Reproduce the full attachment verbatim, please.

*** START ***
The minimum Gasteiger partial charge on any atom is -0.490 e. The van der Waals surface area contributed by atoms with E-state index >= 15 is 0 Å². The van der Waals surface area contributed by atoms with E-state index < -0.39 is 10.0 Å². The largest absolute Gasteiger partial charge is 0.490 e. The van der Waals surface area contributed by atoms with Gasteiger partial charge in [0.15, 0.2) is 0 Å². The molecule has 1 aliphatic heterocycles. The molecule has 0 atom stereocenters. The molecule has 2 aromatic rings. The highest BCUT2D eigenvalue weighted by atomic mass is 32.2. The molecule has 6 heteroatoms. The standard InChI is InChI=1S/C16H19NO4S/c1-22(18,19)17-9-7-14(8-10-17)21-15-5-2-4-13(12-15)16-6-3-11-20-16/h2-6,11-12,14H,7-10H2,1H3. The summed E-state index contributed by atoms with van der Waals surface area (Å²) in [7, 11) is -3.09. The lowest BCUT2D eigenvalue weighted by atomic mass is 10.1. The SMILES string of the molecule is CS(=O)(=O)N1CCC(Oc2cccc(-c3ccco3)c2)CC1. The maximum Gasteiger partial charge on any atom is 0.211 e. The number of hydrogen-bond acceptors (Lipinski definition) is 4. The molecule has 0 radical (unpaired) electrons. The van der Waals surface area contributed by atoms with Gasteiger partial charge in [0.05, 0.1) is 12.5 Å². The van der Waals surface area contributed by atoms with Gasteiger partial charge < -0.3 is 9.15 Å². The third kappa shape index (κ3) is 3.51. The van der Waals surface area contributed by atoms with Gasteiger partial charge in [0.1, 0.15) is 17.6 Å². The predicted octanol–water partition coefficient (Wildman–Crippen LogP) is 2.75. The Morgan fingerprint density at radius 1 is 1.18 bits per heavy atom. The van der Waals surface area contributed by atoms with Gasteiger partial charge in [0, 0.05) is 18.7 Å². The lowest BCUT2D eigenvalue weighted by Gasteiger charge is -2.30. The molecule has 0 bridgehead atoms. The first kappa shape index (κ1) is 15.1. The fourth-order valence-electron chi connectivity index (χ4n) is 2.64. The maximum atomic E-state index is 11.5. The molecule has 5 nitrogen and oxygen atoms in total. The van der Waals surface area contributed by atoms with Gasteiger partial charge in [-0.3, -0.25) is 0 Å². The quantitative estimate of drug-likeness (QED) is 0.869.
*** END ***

The minimum Gasteiger partial charge on any atom is -0.490 e. The van der Waals surface area contributed by atoms with E-state index >= 15 is 0 Å². The van der Waals surface area contributed by atoms with E-state index < -0.39 is 10.0 Å². The largest absolute Gasteiger partial charge is 0.490 e. The van der Waals surface area contributed by atoms with Gasteiger partial charge in [0.15, 0.2) is 0 Å². The molecule has 1 aliphatic heterocycles. The molecule has 0 atom stereocenters. The molecule has 2 aromatic rings. The highest BCUT2D eigenvalue weighted by atomic mass is 32.2. The molecule has 6 heteroatoms. The standard InChI is InChI=1S/C16H19NO4S/c1-22(18,19)17-9-7-14(8-10-17)21-15-5-2-4-13(12-15)16-6-3-11-20-16/h2-6,11-12,14H,7-10H2,1H3. The summed E-state index contributed by atoms with van der Waals surface area (Å²) in [7, 11) is -3.09. The lowest BCUT2D eigenvalue weighted by atomic mass is 10.1. The SMILES string of the molecule is CS(=O)(=O)N1CCC(Oc2cccc(-c3ccco3)c2)CC1. The maximum Gasteiger partial charge on any atom is 0.211 e. The number of hydrogen-bond acceptors (Lipinski definition) is 4. The molecule has 0 radical (unpaired) electrons. The van der Waals surface area contributed by atoms with Gasteiger partial charge in [0.05, 0.1) is 12.5 Å². The van der Waals surface area contributed by atoms with Gasteiger partial charge < -0.3 is 9.15 Å². The third kappa shape index (κ3) is 3.51. The van der Waals surface area contributed by atoms with Gasteiger partial charge in [0.1, 0.15) is 17.6 Å². The predicted octanol–water partition coefficient (Wildman–Crippen LogP) is 2.75. The Morgan fingerprint density at radius 1 is 1.18 bits per heavy atom. The van der Waals surface area contributed by atoms with Gasteiger partial charge in [0, 0.05) is 18.7 Å². The lowest BCUT2D eigenvalue weighted by Gasteiger charge is -2.30. The molecule has 0 bridgehead atoms. The first kappa shape index (κ1) is 15.1. The fourth-order valence-electron chi connectivity index (χ4n) is 2.64. The maximum atomic E-state index is 11.5. The molecule has 5 nitrogen and oxygen atoms in total. The van der Waals surface area contributed by atoms with Gasteiger partial charge in [-0.3, -0.25) is 0 Å². The quantitative estimate of drug-likeness (QED) is 0.869.